Who Really Cares: America’s Charity Divide—Who Gives, Who Doesn’t, and Why It Matters by Arthur C. Brooks (Basic Books, 250 pp., $26.00)
It’s tempting to say that Arthur Brooks, in his definitive new book on American charitable giving, has shown that there is nothing oxymoronic about the term “compassionate conservative.” That, at least, is the conclusion that critics have drawn from Brooks’s demonstration that conservatives, despite the myth that they lack compassion, give significantly more to charity than liberals do. But in fact Brooks has shown something even more significant: that “compassionate conservative” is not only overly defensive, but actually redundant. When it comes to charitable donations, volunteer activity, and even donating blood, it’s liberals, not conservatives, who should feel compelled to prove their compassion.
A Syracuse University professor who studied economics at the famously demanding Rand Graduate School, Brooks has exhaustively reviewed a wide range of nonpartisan survey research, much of it university-based, to demonstrate the existence of a charitable divide between liberals and conservatives. He has determined, for instance, that the average conservative-headed household gives 30 percent more money to charity than the average liberal-headed one ($1,600 compared with $1,227), despite earning 6 percent less annually. Moreover, Brooks has found that of the 25 states where charitable giving was above average, George W. Bush won 24 in the 2004 presidential race. Perhaps there really are, to borrow John Edwards’s glib phrase, two Americas: one charitable, the other miserly.
Statisticians will no doubt seek to nitpick Brooks to death. Might there be large liberal donors living in red states? Might liberals’ higher incomes and lower charitable giving reflect the fact that they are concentrated in states with higher wages and higher costs of living? Perhaps. But the preponderance of Brooks’s evidence for a compassion gap is convincing, and he rightly devotes much of his clearly-written volume to figuring out why it exists.
Brooks adeptly correlates charitable giving with four characteristics, all of which favor conservatives. They are religiousness, by far the most potent predictor of charity; employment (those on public assistance do not give to charity, in contrast to the working poor, who are especially supportive of churches); “strong families,” especially traditional two-parent families; and skepticism about government’s role in redistributing income. Those who favor governmental redistributive programs give less to charity and have, moreover, effectively used public discourse to equate their view with compassion.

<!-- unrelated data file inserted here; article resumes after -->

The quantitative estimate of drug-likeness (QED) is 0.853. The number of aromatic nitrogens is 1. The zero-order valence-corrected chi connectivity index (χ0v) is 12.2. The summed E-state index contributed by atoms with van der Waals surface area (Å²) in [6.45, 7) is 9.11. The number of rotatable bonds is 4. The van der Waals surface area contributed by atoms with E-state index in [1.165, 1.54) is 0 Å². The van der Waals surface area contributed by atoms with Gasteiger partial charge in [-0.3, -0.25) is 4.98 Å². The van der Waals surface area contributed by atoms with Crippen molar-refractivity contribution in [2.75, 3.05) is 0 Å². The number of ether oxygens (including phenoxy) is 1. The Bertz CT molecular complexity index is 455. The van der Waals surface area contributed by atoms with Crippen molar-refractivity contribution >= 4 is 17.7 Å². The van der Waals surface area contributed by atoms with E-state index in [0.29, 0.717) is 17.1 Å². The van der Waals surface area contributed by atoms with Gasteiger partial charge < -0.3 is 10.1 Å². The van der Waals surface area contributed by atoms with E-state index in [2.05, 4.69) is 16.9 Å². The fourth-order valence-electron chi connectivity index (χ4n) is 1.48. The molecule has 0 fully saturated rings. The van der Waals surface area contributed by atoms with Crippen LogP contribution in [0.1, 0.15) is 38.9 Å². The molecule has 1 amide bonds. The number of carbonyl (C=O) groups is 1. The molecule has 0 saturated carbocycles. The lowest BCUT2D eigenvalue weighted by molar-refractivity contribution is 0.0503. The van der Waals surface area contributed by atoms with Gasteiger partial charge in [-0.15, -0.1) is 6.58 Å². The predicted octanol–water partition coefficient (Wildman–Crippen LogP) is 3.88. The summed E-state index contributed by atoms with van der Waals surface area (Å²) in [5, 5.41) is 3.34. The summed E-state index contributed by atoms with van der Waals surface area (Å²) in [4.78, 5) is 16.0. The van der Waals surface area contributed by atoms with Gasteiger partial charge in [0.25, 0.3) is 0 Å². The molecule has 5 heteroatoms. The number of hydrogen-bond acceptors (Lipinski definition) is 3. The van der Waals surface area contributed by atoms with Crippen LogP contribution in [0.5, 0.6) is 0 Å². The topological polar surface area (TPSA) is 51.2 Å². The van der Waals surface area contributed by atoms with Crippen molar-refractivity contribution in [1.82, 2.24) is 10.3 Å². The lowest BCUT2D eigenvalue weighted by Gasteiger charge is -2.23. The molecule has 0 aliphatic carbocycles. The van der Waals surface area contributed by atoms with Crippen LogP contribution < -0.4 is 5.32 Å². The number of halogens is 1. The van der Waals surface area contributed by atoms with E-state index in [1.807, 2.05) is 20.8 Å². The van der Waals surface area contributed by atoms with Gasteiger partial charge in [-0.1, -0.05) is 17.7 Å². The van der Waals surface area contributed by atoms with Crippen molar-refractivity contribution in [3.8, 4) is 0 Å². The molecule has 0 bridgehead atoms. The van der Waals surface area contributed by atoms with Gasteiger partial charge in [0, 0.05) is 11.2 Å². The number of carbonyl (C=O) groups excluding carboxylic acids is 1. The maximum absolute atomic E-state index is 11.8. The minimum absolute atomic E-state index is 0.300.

Not illogically, Brooks labels uncharitable liberals “selfish,” but that doesn’t quite capture what’s going on. Contemporary secular liberalism isn’t so much about looking out for yourself; rather, it believes that charity, by encouraging the “false consciousness” (to use a Marxist term) that it can ameliorate the structural problems of the capitalist economy, might actually be counterproductive. According to this view, charity stands in the way of our moving toward true “social justice”—a larger welfare state, or even outright socialism.
Brooks is well aware of the liberal suspicion of charity, quoting Ralph Nader: “A society that has more justice is a society that needs less charity.” Still, he holds out hope that his reporting on the compassion gap, as well as his novel argument that charity leads to more wealth creation (by forging good character, among other things), will inspire liberals to change their parsimonious ways. But for that to happen, liberalism will have to acknowledge that impersonal structural forces do not explain all poverty; that government employees might not be the best agents to address any or all social ills; that public policy can’t even anticipate all the problems that emerge in dynamic modern societies; that too much redistribution threatens economic growth and costs jobs; and that charity, therefore, is more than an historical artifact for us to abandon eventually. These are not minor philosophical adjustments, and it’s hard to believe that merely calling attention to liberal stinginess will shame liberals into making them.
It is encouraging, however, that liberal idealists are increasingly backing nonprofit, nongovernmental organizations (NGOs), which often must rely on charitable donations. True, these donations may be from the big liberal foundations (conservatives are more charitable as individuals, but American philanthropy overall still tilts left). Furthermore, many NGOs, such as the Children’s Defense Fund, are not really charities, in that their core business is advocacy for an expanded welfare state. Still, it’s a positive sign that such liberal college campuses as Harvard and Stanford today give a hero’s welcome to “social entrepreneurs” like Bill Shore, whose Washington, DC organization, Save Our Strength, receives no government funding, relying instead on volunteers and food donations to feed the hungry.
So perhaps the times are, again, a-changing. We will only know that they have truly changed, however, when liberals stop using “compassion” as a synonym for expanded government, and when conservatives—the most charitable Americans—no longer feel forced to defend their virtue against those who lack it.